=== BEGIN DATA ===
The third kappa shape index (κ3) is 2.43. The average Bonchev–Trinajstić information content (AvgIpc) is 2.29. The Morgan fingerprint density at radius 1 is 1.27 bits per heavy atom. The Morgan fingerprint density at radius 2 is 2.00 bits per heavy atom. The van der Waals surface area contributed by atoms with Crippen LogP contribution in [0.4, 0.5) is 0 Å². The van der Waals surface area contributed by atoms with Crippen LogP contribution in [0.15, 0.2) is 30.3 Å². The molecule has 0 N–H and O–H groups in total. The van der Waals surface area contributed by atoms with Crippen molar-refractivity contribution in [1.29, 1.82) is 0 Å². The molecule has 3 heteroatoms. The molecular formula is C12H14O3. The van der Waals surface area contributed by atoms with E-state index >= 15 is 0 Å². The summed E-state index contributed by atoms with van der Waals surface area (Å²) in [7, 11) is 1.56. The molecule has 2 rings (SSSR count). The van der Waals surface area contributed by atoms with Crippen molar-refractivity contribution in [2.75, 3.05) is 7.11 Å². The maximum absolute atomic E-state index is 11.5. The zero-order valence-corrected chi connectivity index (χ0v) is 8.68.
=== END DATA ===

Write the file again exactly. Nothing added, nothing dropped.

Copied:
The third kappa shape index (κ3) is 2.43. The average Bonchev–Trinajstić information content (AvgIpc) is 2.29. The Morgan fingerprint density at radius 1 is 1.27 bits per heavy atom. The Morgan fingerprint density at radius 2 is 2.00 bits per heavy atom. The van der Waals surface area contributed by atoms with Crippen LogP contribution in [0.4, 0.5) is 0 Å². The van der Waals surface area contributed by atoms with Crippen LogP contribution in [0.15, 0.2) is 30.3 Å². The molecule has 0 N–H and O–H groups in total. The van der Waals surface area contributed by atoms with Crippen molar-refractivity contribution in [1.29, 1.82) is 0 Å². The molecule has 3 heteroatoms. The molecular formula is C12H14O3. The van der Waals surface area contributed by atoms with E-state index >= 15 is 0 Å². The summed E-state index contributed by atoms with van der Waals surface area (Å²) in [7, 11) is 1.56. The molecule has 2 rings (SSSR count). The van der Waals surface area contributed by atoms with Crippen molar-refractivity contribution in [2.75, 3.05) is 7.11 Å². The maximum absolute atomic E-state index is 11.5. The zero-order valence-corrected chi connectivity index (χ0v) is 8.68.